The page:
Three Things We Learned About Our Bodies This Month: October '16

How yawning keeps our brains from burning up, why we're genetically wired to crave junk food and why workaholics have weak immune systems.


Our Brains Get Fried If We Don’t Yawn Enough

In an attempt to discover the purpose of yawning, researchers from the State University of New York found a link between yawn duration and density of cortical neurons—a.k.a. the things that make our brains work. In the study, they timed the yawns of numerous mammals—mice yawned on average for 0.8 seconds, while humans yawned for 6.5 seconds—and found that those with more cortical neurons in their brain yawned for longer periods of time.

This supports the theory that yawning has a real purpose: To quickly cool down the brain. The denser the grey matter, the more heat produced, and thus, the need for more cooling (and longer yawns). This doesn’t mean you should stop covering your mouth when you yawn, though—no one wants to see your tonsils.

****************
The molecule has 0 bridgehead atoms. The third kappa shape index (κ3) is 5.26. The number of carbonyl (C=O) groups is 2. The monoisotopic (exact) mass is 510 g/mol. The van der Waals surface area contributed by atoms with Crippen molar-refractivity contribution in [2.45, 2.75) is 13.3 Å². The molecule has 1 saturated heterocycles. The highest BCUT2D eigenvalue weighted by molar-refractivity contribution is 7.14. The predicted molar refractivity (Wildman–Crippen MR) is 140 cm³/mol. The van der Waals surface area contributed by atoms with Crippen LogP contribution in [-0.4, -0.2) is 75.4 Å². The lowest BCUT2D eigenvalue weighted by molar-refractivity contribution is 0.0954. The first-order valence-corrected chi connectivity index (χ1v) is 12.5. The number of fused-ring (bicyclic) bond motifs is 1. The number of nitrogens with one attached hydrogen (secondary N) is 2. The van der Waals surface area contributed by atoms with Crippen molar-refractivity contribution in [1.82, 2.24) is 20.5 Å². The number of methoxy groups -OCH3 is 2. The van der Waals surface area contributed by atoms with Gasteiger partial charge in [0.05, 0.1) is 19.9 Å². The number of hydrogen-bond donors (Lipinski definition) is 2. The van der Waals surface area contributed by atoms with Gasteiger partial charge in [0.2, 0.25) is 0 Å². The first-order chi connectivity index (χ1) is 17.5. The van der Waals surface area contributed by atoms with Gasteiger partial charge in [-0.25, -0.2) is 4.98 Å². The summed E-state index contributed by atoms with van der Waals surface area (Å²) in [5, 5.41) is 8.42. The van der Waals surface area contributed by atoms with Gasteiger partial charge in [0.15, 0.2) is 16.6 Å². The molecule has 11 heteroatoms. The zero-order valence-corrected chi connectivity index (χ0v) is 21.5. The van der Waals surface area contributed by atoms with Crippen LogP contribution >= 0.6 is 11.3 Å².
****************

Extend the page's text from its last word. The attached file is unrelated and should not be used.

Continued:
We Can’t Help Loving Junk Food

After a long search, researchers have finally found the culprit behind your love of fatty foods. No, not the Hamburglar—the MC4R gene. New research out of the University of Cambridge claims that a defective MC4R gene might be responsible for the human craving for fries and pizza. It’s long been assumed that such a gene existed, and that it developed during times of famine to encourage us to eat and store extra fat, but this is the first time the gene itself has been positively identified. As for how this helps you beat those cravings in the short term? It doesn’t. Sorry.

Workaholics Get Sick More Than Regular Folks

Send that OOTO email and pack your best vacation pants, because Queen Mary University of London researchers claim that going on holiday can boost your immune system. In the study, they spruced up the living spaces of mice by adding a running wheel, toys and a colorful box—imitating the change of scenery that humans may experience when they stay at a holiday resort—and saw an immediate increase in infection-fighting molecules in their T cells. So go ahead: Toss the tissues and take that trip. Bon voyage!